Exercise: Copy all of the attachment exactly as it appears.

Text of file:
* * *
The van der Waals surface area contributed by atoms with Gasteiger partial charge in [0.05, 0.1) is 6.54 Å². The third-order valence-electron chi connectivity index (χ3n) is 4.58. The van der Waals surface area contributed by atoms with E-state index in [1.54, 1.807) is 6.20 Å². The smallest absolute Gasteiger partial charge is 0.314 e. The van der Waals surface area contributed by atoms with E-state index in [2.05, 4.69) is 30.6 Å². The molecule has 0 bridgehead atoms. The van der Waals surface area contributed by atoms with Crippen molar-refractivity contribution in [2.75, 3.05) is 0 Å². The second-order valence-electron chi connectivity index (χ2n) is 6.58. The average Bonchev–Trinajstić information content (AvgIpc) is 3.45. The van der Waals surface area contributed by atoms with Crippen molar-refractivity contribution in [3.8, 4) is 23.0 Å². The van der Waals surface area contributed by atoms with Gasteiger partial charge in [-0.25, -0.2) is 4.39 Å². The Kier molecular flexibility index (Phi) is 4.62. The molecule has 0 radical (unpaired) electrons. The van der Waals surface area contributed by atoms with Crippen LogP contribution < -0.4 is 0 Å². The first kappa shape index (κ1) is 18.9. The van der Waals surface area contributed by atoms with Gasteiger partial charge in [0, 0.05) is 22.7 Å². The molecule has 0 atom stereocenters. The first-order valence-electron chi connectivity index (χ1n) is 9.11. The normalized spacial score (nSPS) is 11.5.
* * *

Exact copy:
The van der Waals surface area contributed by atoms with Gasteiger partial charge in [0.05, 0.1) is 6.54 Å². The third-order valence-electron chi connectivity index (χ3n) is 4.58. The van der Waals surface area contributed by atoms with E-state index in [1.54, 1.807) is 6.20 Å². The smallest absolute Gasteiger partial charge is 0.314 e. The van der Waals surface area contributed by atoms with E-state index in [2.05, 4.69) is 30.6 Å². The molecule has 0 bridgehead atoms. The van der Waals surface area contributed by atoms with Crippen molar-refractivity contribution in [2.75, 3.05) is 0 Å². The second-order valence-electron chi connectivity index (χ2n) is 6.58. The average Bonchev–Trinajstić information content (AvgIpc) is 3.45. The van der Waals surface area contributed by atoms with Crippen molar-refractivity contribution in [3.8, 4) is 23.0 Å². The van der Waals surface area contributed by atoms with Gasteiger partial charge in [-0.25, -0.2) is 4.39 Å². The Kier molecular flexibility index (Phi) is 4.62. The molecule has 0 radical (unpaired) electrons. The van der Waals surface area contributed by atoms with Crippen LogP contribution < -0.4 is 0 Å². The first kappa shape index (κ1) is 18.9. The van der Waals surface area contributed by atoms with Gasteiger partial charge in [0, 0.05) is 22.7 Å². The molecule has 0 atom stereocenters. The first-order valence-electron chi connectivity index (χ1n) is 9.11. The normalized spacial score (nSPS) is 11.5.